Global sales of high-end fragrances began to pick up during the pandemic and have been gathering steam during the past year.
Glassmaker Pochet du Courval SAS has been making perfume bottles since before the telephone was invented. It says it produced the first bottle designed by a perfumer in 1853 for Guerlain. The company delivered 270 million glass perfume bottles and beauty jars this year, a record for the 400-year-old company.
Sales of high-end fragrances began to pick up during the pandemic. While sales of other luxury goods have slowed somewhat, demand for perfumes has remained robust. The growth has led to a debate among analysts and beauty company executives. Fragrance is "a bit of an acquired taste, like wine," one analyst says.
High-end fragrance sales in the US from January through October totaled $4.6 billion, up 56 percent from 2019 levels. Unit sales were up nearly one-quarter in the first 10 months of this year versus pre-pandemic. Fragrance manufacturers and retailers expect demand for their high-end products to remain strong throughout the holiday season.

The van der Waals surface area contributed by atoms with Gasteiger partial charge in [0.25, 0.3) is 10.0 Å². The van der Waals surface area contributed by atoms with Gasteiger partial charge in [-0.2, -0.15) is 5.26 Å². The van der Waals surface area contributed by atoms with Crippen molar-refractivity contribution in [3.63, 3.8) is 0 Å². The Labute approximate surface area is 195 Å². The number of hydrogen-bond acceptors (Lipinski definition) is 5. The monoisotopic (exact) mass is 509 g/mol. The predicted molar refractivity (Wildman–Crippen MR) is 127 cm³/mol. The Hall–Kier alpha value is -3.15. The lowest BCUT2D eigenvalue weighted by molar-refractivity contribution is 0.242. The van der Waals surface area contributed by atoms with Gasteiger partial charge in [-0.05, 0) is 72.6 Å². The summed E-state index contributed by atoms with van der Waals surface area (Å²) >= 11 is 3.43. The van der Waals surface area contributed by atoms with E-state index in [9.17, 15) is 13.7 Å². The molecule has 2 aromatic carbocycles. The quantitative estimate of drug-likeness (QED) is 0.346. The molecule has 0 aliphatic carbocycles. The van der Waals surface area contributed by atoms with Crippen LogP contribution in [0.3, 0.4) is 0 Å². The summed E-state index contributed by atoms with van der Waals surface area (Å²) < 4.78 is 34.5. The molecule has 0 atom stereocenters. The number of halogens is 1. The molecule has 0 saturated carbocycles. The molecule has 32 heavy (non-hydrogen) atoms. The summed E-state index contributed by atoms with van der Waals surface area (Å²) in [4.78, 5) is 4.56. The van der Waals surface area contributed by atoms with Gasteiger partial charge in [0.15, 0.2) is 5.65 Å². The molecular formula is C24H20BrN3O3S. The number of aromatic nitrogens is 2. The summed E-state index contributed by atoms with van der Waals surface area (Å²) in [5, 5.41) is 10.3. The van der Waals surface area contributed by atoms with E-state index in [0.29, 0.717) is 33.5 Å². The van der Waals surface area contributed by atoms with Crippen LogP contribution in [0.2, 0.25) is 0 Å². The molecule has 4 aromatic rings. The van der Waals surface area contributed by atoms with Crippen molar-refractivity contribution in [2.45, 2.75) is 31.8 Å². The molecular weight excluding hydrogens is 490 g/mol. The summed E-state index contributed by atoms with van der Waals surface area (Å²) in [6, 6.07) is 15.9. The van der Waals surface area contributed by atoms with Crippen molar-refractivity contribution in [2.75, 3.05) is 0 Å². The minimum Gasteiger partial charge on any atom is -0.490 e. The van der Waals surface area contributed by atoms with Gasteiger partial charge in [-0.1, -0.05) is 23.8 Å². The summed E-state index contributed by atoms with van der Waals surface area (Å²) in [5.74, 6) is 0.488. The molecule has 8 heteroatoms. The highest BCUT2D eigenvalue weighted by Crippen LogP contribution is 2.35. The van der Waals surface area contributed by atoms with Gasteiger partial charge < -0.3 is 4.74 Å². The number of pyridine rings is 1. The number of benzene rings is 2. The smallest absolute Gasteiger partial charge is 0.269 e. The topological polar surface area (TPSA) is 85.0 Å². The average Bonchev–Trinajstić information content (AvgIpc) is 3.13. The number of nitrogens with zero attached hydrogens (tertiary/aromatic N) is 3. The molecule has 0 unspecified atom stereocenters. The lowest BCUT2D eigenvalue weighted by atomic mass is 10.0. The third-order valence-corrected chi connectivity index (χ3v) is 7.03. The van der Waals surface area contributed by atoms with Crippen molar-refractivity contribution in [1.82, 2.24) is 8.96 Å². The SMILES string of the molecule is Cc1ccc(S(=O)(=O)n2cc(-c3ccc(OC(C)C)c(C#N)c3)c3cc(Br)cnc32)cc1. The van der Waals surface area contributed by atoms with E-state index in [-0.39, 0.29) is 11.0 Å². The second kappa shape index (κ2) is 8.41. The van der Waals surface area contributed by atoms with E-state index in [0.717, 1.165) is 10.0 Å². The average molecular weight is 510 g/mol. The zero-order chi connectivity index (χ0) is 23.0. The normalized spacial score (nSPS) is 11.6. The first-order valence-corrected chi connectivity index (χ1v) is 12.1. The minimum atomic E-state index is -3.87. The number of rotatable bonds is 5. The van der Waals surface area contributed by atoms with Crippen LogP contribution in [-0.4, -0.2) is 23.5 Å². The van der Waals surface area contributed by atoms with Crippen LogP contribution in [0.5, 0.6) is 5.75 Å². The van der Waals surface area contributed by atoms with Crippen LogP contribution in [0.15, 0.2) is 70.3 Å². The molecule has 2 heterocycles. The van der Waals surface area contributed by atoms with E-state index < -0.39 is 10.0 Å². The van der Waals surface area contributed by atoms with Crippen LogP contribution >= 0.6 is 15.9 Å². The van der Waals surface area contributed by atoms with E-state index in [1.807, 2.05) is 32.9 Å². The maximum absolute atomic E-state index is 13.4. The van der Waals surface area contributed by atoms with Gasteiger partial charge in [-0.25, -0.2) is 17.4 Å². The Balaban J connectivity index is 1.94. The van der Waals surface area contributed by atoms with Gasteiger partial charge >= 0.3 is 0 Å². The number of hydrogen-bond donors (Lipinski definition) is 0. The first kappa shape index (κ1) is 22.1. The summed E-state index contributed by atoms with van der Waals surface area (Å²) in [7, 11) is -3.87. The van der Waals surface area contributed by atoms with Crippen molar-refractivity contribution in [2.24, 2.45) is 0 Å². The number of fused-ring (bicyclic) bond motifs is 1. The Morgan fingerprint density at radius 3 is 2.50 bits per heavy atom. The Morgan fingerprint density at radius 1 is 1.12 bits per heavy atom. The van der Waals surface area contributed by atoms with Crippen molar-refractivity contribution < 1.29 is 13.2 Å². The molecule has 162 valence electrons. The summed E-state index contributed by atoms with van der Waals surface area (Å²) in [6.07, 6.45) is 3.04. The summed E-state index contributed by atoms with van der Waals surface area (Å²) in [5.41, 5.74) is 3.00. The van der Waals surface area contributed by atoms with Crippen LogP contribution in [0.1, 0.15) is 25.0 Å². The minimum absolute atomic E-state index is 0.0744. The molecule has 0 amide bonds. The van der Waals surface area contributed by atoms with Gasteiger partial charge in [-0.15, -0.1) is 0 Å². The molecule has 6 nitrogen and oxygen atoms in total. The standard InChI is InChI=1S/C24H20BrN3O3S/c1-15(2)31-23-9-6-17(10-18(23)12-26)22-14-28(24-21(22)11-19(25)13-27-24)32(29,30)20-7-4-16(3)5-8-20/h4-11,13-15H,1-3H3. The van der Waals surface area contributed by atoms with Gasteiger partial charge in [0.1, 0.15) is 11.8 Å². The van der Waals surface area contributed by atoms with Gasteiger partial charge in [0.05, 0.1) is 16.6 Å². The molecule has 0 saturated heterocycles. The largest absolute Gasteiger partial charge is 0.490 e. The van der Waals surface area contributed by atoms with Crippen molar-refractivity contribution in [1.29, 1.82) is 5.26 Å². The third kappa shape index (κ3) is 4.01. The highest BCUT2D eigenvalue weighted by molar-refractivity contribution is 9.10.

Perfume is increasingly seen as part of daily or weekly practices to boost overall "wellness," Coty CEO Nabi says. Consumers increasingly view perfume as similar to skin care, Nabi has said. Fragrances were popular during the pandemic because they were accessible luxury and a pick-me-up. Sephora expects its home-fragrance business to nearly double over the next couple of years.
Beauty executives are bullish on the demand for fragrances globally, especially in Western Europe and China. Fragrance demand is "a mindset shift that I do not see going away," Coty CEO Nabi says. Analysts are concerned that the category could take a hit from high inflation and dwindling savings.
The sector has already met traditional supply-chain challenges that may hinder expansion. Fragrance companies are having difficulty obtaining the glass, caps, and spray pumps required to construct perfume bottles. Some suppliers have also struggled to meet increased customer demand, particularly those who were already playing catch-up after halting operations during the pandemic's peak.